New Ideas For a New World
Dealers need to think outside the court to stay ahead of the game.
The team sports game is changing – drastically and rapidly. This change is being driven by technology, which is enabling forward thinkers to bring their ideas to the market faster than ever. Team dealers, notorious for resisting this change, are suddenly realizing they have to get on board or risk being swamped by the tsunami of change that is making their business unrecognizable to those not staying ahead of the curve. So we scoured the news and new products – and new ideas – that are all around us as we prepare for a new decade. These ideas, and dozens more like them just waiting to gain attention, are examples of the kind of thinking that is allowing team dealers to remain relevant in this changing world.
Wrestling With Girls
THE IDEA: With girls’ wrestling gaining acceptance – and official recognition – in states from New Jersey to California, the thinking behind the Cliff Keen women’s two-piece uniform was that it would be another viable competition offering for girls to wear legally in both NFHS and NCAA Wrestling competition. “There is a belief by some that the traditional singlet actually may prevent some athletes – both girls and boys – from wanting to wear it due to its slightly revealing nature,” explains Cliff Keen senior VP Chad Clark. “So the two-piece uniform was approved by the NFHS for competition two years ago in hopes of drawing some athletes to the sport.”
THE CONCEPT: The Cliff Keen two-piece uniform is engineered specifically for the female athlete in mind, with specific cuts, fabrics and construction to make it fit well and perform in competition situations, Clark explains. And like the men’s or unisex uniforms it makes, the women’s two-piece also includes the company’s proprietary Compression Gear Lycra for fit.
DEALER RESPONSE: Clark reports that the reaction thus far has been solid as coaches and team dealers continue to get educated on what comprises a legal NFHS wrestling uniform.” “More folks are coming to us now for women’s-specific offerings,” Clark says, adding that the women’s two-piece in particular has been a good seller. He anticipates demand growing as more girls turn to the two-piece as an option.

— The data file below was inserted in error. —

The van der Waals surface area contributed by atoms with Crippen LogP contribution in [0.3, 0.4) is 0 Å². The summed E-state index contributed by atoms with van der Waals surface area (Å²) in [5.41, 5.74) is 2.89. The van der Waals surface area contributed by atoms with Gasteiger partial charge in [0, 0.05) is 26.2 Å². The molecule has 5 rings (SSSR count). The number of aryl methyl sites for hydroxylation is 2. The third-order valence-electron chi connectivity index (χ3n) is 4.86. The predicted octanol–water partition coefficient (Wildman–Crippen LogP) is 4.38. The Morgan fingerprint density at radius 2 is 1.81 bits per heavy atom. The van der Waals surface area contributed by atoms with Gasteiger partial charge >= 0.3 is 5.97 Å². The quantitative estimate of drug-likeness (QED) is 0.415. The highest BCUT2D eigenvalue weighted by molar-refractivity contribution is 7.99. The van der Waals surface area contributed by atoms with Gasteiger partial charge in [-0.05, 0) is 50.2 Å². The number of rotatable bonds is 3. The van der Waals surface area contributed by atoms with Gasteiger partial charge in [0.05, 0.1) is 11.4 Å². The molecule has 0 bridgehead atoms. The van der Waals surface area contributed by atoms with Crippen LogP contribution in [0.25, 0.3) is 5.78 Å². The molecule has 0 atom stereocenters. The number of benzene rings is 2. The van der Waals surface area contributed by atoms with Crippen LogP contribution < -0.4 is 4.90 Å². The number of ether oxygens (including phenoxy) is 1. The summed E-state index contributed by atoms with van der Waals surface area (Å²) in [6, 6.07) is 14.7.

THE FUTURE: “With women’s wrestling growing each year, I would imagine that we will keep the pedal to the floor with regards to women’s offerings, and more styles each year,” Clark says. “We do remind our dealers all the time that every wrestling uniform template we show in the catalog is available in a women’s cut also.”
ADVICE TO DEALERS: Anyone looking to go beyond the core four sports into niche markets can do no better than women’s wrestling. And with that growth comes increased female-specific product development from the major suppliers, making the new sale – and it is, by nature, a new sale – even easier to close.
A Flag is Planted
THE IDEA: It has always been a belief that flag football – and its off-season cousin, 7V7 – were safer than tackle football because there was limited contact. No tackling naturally meant fewer concussions and, as a result, little or no padding was needed. Team dealers applauded the effort to make the sport safer and slow the participation decline, but lamented the loss of lucrative helmet sales. Well, it seems there might be some product sales light at the end of the safety tunnel after all.
THE CONCEPT: In none other than the football-crazy Lone Star State, the Texas State 7on7 Organization recently became the first statewide group in the country to require that all of its players wear soft-shell helmets, starting at this year’s state tournament. “We’re living in a time where the perception of football is that mamas don’t want their babies to get hurt,” Doug Stephens, executive director of the Texas State 7on7 Organization, said in a recent New York Times article. While no helmet, soft or hard, can eliminate all head injuries, soft-shell helmets with shock-absorbing padding can reduce the risk of a concussion by decreasing the force of a blow to the head.
THE OPPORTUNITY: There are enough soft-shell helmets on the market now that scientists at Virginia Tech began rating them earlier this year. This growing demand has been a boon for companies like Gamebreaker, Westlake Village, CA, and Vicis, based in Seattle, the only two manufacturers to receive five-star ratings from Virginia Tech. Twelve different models of flag football headgear have been evaluated using the STAR evaluation system as part of the Virginia Tech Helmet Ratings. Its impact tests evaluate a headgear’s ability to reduce linear and rotational acceleration of the head resulting from impacts a flag football player might see on the field.
THE PRODUCT: One of the most popular is Vicis’ Ultim Cap, which features a low-profile version of the same Vicis RFLX technology found in its Zero1 and Zero1 Youth helmets. The Ultim Cap offers a thin-walled layer designed to manage impact energy while delivering an unlimited field of view to elevate play and enable fast reaction time. Gamebreaker’s Pro Soft Shell Headgear, which retails for about $49, use D3O “smart molecule” foam that absorbs more force than typical foams. Schutt, All Star and Adidas are among the companies that also make soft headgear.
ADVICE TO DEALERS: Reach out to every football program that you sell, because they are all playing 7V7, as well as youth flag football leagues. Tell them about the product that is out there, and maybe show them a copy of this article about Texas. Because if they are doing it for football in that state, they soon are going to be doing it everywhere.